Luke Hutchinson | Staff Writer
Forty-five percent of registered voters may be interested in what Tampa Bay Times staff writer Joshua Gillin says about the website he contributes to, Politifact.
During a seminar at IU on July 12, Gillin describes Politifact as a trustworthy resource to point out interesting claims made by political figures - from presidential candidates down to state level. It is increasingly useful in times of spreading social media that can lack substance.
“Most claims [made by politicians] are actually from social media,” Gillin said.
While this made clear where statements come from, along with viewer email requests, there was still no confirmation on what deems a claim worthy of being posted, other than Gillin saying the site picks out information from media as any person would. The absence of a more thorough explanation is what empowers most skeptics to the site, believing that selection bias is taking place.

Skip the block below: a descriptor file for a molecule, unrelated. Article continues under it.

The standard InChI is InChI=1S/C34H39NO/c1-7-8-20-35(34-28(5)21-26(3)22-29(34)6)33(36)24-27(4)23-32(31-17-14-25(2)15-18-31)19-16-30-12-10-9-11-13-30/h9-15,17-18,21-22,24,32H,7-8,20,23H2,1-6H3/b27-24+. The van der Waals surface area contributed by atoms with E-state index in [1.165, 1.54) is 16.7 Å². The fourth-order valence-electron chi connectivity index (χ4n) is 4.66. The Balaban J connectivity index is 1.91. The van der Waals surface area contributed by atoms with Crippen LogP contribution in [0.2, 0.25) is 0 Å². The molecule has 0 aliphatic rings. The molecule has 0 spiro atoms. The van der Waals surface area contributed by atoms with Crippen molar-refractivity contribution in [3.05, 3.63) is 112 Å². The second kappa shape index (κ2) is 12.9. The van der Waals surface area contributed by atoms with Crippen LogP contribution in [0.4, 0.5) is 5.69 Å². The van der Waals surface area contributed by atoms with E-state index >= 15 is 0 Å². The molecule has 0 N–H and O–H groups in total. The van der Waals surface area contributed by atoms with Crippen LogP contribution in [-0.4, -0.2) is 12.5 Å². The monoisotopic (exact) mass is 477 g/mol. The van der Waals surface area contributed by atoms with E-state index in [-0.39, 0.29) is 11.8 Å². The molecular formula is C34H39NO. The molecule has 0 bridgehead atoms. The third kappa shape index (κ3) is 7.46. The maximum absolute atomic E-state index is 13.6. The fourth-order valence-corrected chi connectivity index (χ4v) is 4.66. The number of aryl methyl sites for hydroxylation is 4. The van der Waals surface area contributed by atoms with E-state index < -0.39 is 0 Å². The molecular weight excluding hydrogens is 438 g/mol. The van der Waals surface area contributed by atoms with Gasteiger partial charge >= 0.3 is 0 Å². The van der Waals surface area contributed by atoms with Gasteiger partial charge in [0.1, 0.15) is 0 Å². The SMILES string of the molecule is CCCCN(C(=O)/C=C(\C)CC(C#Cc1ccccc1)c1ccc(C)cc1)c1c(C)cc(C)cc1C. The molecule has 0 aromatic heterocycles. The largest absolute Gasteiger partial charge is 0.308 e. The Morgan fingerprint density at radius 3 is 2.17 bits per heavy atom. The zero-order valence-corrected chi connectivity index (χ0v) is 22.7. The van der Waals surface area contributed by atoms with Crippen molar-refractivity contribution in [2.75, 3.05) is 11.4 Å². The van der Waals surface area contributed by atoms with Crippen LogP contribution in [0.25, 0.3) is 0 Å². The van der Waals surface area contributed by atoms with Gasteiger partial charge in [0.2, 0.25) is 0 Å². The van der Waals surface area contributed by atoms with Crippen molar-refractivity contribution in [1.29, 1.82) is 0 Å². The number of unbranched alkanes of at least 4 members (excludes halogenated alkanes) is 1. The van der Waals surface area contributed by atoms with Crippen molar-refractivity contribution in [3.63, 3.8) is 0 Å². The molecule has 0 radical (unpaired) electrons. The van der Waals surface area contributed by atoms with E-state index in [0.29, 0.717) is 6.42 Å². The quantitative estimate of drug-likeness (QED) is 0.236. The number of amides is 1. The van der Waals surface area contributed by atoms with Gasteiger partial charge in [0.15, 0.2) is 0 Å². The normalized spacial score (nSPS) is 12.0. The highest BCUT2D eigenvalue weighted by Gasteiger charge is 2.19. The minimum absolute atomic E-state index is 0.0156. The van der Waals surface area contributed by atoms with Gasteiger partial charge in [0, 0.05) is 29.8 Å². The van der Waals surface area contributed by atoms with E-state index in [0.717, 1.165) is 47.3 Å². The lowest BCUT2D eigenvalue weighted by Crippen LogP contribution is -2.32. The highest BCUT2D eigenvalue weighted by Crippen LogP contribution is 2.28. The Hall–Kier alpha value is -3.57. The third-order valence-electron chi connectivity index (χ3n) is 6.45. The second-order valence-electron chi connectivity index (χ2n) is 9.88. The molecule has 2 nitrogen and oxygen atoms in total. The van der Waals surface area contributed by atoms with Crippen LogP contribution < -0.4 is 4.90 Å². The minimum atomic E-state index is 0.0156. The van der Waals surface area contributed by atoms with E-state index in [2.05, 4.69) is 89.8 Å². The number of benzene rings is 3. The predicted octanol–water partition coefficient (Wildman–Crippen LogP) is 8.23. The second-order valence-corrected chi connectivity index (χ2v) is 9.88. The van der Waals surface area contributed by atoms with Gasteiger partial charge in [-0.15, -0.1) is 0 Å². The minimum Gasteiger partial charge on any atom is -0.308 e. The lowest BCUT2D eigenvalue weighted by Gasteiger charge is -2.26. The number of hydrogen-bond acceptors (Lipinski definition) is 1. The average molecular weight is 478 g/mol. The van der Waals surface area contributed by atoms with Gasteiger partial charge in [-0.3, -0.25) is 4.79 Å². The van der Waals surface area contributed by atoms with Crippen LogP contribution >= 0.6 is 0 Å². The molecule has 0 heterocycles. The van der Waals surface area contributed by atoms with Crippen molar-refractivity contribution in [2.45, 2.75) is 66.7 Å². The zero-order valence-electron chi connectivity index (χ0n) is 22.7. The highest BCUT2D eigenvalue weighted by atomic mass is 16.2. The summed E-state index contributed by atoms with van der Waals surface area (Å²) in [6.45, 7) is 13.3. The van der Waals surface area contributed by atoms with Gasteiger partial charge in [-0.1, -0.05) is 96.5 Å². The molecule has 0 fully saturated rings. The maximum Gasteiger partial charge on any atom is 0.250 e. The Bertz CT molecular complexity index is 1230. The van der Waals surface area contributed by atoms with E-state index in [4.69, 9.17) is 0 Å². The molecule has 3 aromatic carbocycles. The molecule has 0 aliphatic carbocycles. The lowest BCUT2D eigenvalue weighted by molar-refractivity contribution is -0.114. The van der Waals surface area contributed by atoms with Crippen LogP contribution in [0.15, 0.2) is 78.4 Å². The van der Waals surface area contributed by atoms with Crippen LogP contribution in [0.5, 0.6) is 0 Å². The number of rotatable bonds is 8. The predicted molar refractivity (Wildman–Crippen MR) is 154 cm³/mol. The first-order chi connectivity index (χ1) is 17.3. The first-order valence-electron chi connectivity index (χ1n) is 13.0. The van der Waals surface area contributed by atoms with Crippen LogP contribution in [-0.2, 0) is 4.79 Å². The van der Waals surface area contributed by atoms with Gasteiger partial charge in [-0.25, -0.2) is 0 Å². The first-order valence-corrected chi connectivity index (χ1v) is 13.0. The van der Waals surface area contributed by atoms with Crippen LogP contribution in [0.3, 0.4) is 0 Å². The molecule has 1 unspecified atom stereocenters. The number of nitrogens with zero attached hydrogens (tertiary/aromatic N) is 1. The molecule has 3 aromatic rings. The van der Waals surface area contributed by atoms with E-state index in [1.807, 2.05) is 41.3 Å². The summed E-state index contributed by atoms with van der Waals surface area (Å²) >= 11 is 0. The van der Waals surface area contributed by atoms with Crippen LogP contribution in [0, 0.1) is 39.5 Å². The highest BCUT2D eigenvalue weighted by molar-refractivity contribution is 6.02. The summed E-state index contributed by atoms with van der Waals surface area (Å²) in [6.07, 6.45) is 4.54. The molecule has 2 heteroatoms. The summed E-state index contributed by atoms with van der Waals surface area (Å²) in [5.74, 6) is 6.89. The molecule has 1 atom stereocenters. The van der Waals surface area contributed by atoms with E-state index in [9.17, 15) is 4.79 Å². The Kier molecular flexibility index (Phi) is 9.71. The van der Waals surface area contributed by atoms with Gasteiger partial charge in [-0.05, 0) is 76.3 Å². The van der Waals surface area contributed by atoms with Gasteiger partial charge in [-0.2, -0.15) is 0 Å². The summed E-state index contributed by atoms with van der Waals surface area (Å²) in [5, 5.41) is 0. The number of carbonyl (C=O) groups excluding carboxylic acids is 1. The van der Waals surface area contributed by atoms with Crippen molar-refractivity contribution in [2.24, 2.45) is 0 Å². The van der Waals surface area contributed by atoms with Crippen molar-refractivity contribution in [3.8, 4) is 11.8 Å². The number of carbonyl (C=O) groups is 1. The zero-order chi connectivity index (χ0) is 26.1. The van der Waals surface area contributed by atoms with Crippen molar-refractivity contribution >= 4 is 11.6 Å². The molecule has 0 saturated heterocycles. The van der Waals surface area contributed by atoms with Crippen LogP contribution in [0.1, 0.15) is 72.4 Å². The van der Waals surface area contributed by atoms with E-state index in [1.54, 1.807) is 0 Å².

“It’s a nonpartisan site, we try really hard to balance who were picking on” Gillin said.
Politifact operates on a scale that ranges from varying amounts of truthfulness on something a politician has said. A staff writer generates an analytical story after collecting as much evidence as possible, one editor looks through it, and two editors decide it’s score on the signature “Truth-o-Meter.”
On the question of any possible narrow mindedness or political bias, Gillin said, “The three editors are from three different backgrounds.”
Many Americans believe the upcoming election will be a tough decision in the voting process, and while Politifact aims to create more transparency in both political parties, Gillin said his job has personally made voting “more difficult and disheartening.”